Summer is approaching, and many teenagers living here in Boston or elsewhere may begin thinking about getting a job to earn some extra money. Entering the workforce can provide a sense of freedom and independence, but it can also require a wakeup call to the responsibilities that adults tend to assume without much thought. For instance, the IRS expects teenagers to pay taxes and possibly even to file an income tax return.
Age has nothing to do with fulfilling this civic responsibility. A teen may expect to bring home all of his or her wages, and getting that first paycheck could be a shock. When a teenager takes a job, his or her employer is responsible for deducting and paying payroll taxes for every employee, including those who have not even reached the age of majority.
Many teens have an entrepreneurial spirit from a young age. According to the IRS, even money earned from babysitting, mowing lawns or walking dogs should be reported. Teens and their parents may not realize that even someone so young could be considered self-employed for tax purposes, especially if a significant amount of money is earned.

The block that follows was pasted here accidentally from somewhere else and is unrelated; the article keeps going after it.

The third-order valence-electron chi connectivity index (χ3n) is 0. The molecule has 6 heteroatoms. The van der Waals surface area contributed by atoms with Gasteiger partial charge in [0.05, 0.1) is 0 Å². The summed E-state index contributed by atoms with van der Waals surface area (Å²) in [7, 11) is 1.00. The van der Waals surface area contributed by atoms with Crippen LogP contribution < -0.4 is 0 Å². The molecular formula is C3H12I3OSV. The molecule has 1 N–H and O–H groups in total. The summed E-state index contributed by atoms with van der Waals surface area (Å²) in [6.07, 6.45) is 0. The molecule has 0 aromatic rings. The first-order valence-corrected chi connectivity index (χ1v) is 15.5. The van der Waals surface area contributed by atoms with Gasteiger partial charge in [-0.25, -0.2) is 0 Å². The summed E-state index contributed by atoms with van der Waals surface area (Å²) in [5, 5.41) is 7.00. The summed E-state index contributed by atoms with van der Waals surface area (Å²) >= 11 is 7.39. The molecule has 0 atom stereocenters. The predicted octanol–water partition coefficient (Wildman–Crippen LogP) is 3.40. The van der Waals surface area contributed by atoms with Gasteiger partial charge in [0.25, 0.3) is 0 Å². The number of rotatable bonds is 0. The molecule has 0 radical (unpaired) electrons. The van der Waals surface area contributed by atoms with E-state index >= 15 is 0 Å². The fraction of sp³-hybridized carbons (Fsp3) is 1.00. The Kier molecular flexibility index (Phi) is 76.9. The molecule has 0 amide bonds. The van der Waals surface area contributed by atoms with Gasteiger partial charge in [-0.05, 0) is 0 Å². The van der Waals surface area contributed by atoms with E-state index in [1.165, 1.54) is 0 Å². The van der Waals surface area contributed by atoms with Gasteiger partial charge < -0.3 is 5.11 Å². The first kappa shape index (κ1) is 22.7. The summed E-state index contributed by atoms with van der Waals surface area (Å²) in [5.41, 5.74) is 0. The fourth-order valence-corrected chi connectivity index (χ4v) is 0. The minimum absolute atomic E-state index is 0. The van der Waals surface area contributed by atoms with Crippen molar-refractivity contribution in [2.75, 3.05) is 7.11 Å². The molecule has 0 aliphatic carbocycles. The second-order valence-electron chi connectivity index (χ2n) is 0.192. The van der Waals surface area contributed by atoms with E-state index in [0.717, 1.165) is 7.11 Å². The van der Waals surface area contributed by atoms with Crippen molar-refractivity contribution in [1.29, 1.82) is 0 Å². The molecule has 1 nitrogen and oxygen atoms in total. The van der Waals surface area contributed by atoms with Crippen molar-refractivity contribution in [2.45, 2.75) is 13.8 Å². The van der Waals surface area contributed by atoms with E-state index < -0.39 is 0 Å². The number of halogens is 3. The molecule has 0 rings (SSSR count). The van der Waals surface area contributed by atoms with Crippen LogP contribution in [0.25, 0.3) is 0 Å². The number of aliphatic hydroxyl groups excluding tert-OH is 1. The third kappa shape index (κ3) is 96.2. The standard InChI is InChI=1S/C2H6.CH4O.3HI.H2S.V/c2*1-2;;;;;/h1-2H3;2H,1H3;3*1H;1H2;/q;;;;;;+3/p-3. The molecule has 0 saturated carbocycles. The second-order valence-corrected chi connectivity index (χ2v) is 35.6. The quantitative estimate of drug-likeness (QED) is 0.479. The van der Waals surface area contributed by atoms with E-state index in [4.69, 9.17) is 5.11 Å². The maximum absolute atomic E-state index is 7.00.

Many Boston teens do not have a good understanding of the tax implications of working at a young age. They and their parents will more than likely have numerous questions, including whether the need for filing an income tax return exists. Obtaining more information regarding what the IRS expects from those entering the workforce could help lessen the impact of taxes and keep that entrepreneurial spirit alive. Gaining such an understanding as a teenager could result in making good financial decisions in the years to come.